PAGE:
Nine major rivers flow from the Tobeatic and over 120 lakes are found within the wilderness area.
The wilderness area is available to the public for canoeing, birding, and other outdoor pursuits for the enjoyment of nature.
The Tobeatic features numerous species of interest including the last native population of moose, black bear, southern flying squirrel, Blanding’s turtle, Eastern ribbon snake, Bald Eagle, brook trout, Lady Slipper orchids, and various carnivorous and non-chlorophytic flowering plants.
A unique destination off the end of ancient basalt formation (Digby Neck) jutting out into the world-famous Bay of Fundy.
This area is rich in marine life (Whale watching, Atlantic flyway for migrating birds, and has a resident seal colony).
The area has been long visited by naturalists who regularly spot rare and endangered plants. Rock hounds will be impressed with the many types of rock formations and can find quartz, agate jasper, amethyst, and even zeolite.
An area truly unspoiled, off the beaten track, and deeply steeped in maritime tradition. (Home of the famous Joshua Slocum, the first person to sail solo around the world in 1895 on the Spay a 37’ sloop.)
Brier Island offers many trails to explore both easy and challenging for hikers on short or extended visits. The island is accessible by two short ferry rides from the end of Digby Neck.
Kejimkujik National Park
Kejimkujik National Park and National Historic Site, named for the Kejimikujik Lake, contains beautiful scenery as well as ancient native Mi’kmaq petroglyphs, habitation, fishing, and hunting sites, travel routes, and burial grounds.
The Minas Basin (also referred to as the Fundy Shore) is a region in the northwest of Nova Scotia.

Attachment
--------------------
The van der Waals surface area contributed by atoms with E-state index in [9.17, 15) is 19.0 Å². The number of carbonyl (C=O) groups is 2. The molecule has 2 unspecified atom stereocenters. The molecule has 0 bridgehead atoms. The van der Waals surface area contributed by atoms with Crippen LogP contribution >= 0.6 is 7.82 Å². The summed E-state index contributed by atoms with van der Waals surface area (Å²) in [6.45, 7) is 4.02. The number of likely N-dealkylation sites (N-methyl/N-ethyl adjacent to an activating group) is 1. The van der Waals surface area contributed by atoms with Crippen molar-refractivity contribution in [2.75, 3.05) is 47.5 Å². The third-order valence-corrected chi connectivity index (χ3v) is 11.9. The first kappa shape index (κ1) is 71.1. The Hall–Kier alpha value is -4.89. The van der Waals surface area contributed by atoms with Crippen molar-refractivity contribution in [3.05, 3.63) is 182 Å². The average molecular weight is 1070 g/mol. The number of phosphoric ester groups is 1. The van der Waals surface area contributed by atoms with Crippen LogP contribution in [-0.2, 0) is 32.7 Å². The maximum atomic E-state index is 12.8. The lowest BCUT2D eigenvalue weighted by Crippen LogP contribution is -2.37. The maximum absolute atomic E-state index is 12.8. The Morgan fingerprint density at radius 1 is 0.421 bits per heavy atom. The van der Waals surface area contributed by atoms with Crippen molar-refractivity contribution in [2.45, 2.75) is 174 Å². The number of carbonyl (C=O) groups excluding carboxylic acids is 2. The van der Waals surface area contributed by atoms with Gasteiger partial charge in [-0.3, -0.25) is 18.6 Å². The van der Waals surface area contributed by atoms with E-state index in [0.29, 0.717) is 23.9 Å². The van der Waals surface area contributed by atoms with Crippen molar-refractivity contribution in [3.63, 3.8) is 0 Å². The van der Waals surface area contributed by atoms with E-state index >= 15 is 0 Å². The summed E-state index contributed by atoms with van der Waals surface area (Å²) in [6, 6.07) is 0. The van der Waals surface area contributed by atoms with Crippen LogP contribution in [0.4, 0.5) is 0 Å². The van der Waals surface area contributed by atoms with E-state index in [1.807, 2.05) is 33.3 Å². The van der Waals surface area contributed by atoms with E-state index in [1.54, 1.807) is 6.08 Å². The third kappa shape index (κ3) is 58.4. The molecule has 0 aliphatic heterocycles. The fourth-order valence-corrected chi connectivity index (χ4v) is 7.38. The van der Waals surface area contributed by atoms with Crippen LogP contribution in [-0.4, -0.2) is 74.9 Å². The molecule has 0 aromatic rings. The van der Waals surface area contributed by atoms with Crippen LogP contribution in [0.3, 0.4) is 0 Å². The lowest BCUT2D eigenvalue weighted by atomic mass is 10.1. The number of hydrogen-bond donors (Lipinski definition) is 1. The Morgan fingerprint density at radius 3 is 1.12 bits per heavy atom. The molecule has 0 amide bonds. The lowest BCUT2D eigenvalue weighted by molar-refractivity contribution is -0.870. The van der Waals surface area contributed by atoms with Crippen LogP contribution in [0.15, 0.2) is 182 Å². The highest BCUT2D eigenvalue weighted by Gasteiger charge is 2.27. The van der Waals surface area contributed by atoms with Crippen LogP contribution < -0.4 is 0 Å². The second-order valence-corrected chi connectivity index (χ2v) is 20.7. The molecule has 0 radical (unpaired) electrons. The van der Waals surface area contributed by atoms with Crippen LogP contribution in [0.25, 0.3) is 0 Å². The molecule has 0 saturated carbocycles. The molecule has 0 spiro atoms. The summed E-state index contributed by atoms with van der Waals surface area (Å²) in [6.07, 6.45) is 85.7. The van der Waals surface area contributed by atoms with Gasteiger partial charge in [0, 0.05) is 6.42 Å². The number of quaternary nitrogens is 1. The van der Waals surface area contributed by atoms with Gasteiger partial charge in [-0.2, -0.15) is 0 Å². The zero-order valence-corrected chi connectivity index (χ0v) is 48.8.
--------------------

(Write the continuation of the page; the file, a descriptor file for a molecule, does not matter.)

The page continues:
It is known for having some of the highest tides in the world and its granite cliffs and outcrops attract rockhounds and fossil hunters.
The most notable of these is the Joggins Fossil Centre, near Amherst, which is a UNESCO World Heritage Site.
Peggy’s Cove is a hamlet and popular tourist spot in Nova Scotia. It is both bleak and picturesque with its historic and still-used lighthouse standing watch over the village and the granite rocks and cliffs.
Peggy’s Cove is a tiny fishing village (population 35) which attracts somewhere between half a million and a million tourists a year, all trying to snap a photo of its famous lighthouse.
Some claim that a fisherman named this tiny spot for his wife, who was fond of this location; another possibility is that the village is named for its location on St. Margaret’s Bay.
Peggy’s Cove Lighthouse
Located ~35 km SW of Halifax on road 333 is one of Canada’s more renowned landscape scenes. It is a lighthouse on rounded rocks.
There is a restaurant and tourist information, but otherwise, it is just big rocks with a dozen small houses and 60 people living there.
Outside Peggy’s Cove on the 333 there are plenty of B&Bs and restaurants. The Swissair Memorial, close to Peggys Cove on the 333, commemorates a 1998 aircraft disaster.
The Cape Breton Highlands provide a profoundly beautiful drive along the Cabot Trail any time of the year but it is most pristine in Autumn, once the leaves change.
The Fortress of Louisbourg National Historic Site on Cape Breton Island is the largest reconstructed 18th-century French fortified town in North America.
For fossil collectors, there are many beaches along the shores of Cape Breton Island that have exposed coal seams and rocks containing fossilized ferns and other flora can be found in these areas.